In a statement to Jewish Insider on Thursday, Brian Freimuth, a press secretary for Laxalt, said Pecjak is no longer on the campaign’s payroll. “This individual was terminated in August and is not affiliated with the campaign in any way,” he claimed in an email.

Despite requests for clarification from JI, Freimuth did not provide a reason for the termination. He also did not confirm whether the campaign was aware of Pecjak’s connection to the anonymous Twitter account or its offensive statements. 

Pecjak did not respond to requests for comment from JI sent to his public Facebook and Instagram accounts on Thursday afternoon. Hours later, however, the “LaxaltStan” account was removed from Twitter.

It is not the only time the account has been deleted, archived screenshots suggest. The account — whose handle refers to a popular internet slang term denoting a hardcore supporter — was originally created in October 2021, not long after Laxalt had launched his Senate bid, according to the WayBack Machine. It seems to have first been removed from the web earlier this year, during a period overlapping with Serrano’s congressional campaign. 

The account had been active again for a couple of months before disappearing late last week.

In recent weeks, the “LaxaltStan” account compared abortion to the Holocaust, claimed that “Jews are not a religious sect and are a cult,” and expressed disapproval of a right-wing news publication, Breitbart, because its top editor had once described the outlet as a “pro-Jewish website with a reputation for treating women and minorities well.”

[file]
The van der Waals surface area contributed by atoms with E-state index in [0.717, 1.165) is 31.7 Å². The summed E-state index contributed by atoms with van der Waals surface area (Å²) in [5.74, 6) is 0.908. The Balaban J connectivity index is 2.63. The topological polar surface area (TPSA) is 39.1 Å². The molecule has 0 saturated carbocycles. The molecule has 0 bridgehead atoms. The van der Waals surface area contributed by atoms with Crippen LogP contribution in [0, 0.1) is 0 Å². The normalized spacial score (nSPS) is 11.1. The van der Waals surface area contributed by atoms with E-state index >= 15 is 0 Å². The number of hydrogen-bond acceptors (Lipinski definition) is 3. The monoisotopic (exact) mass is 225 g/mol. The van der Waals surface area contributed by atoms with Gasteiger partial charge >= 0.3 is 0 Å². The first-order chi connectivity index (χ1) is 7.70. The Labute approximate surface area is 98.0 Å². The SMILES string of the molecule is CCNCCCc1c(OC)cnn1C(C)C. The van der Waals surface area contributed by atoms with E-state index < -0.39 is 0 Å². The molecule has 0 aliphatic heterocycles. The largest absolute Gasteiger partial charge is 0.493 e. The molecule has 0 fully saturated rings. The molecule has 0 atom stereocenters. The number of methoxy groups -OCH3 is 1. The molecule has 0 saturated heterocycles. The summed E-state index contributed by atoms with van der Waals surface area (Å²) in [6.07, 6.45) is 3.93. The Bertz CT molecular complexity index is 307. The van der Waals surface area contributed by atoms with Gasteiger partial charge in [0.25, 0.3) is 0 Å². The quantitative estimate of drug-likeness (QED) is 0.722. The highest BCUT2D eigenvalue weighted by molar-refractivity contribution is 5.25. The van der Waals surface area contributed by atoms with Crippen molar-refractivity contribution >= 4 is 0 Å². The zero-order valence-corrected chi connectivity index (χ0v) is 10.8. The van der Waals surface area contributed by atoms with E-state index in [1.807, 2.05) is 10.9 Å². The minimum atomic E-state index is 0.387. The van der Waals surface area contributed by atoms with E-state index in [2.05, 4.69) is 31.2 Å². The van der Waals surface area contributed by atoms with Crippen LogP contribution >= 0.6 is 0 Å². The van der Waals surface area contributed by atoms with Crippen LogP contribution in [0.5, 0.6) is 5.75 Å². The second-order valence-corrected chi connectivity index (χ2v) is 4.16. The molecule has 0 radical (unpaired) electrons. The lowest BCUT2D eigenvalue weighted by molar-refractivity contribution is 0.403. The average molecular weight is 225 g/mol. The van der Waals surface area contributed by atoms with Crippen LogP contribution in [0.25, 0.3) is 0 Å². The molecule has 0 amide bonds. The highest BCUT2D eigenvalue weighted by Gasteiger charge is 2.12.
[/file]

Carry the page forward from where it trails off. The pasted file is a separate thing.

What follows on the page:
“I don’t know if I like Breitbart anymore,” the account said earlier this month, appending a screenshot of the editor’s remarks to the tweet.

JI preserved several tweets with screenshots before the account was deleted.

The account also declared that “guns should have more rights than women,” asserted that gay rights advocates are “going to hell,” suggested that nearly half of “LGBT+ individuals have a mental illness” and said “transphobia is based.”

“Trans children aren’t real,” read another recent tweet. “It’s just child abuse by terrible parents.”

Such derision was not reserved exclusively for Jews, women and LGBT people. Last month, the account implicitly taunted the Republican governor of Texas, Greg Abbott, for using a wheelchair. It also criticized supporters of John Fetterman, the Democratic Senate nominee in Pennsylvania — who suffered a stroke during his primary — as “retarded.”

Elsewhere, “LaxaltStan” enthusiastically commended Pennsylvania’s Republican gubernatorial nominee, Doug Mastriano, after it was revealed that he had once posed for a photograph while wearing a Confederate uniform. “I support Doug even more!” the account exclaimed in late August.

Among other remarks, the account defended a prominent Holocaust denier, Nick Fuentes, and endorsed an antisemitic conspiracy promoted by Rep. Marjorie Taylor Greene (R-GA), who once suggested that California wildfires were caused by a space laser controlled by a Jewish banking family. “LaxaltStan” also described the QAnon conspiracy theory as a “moderate position.”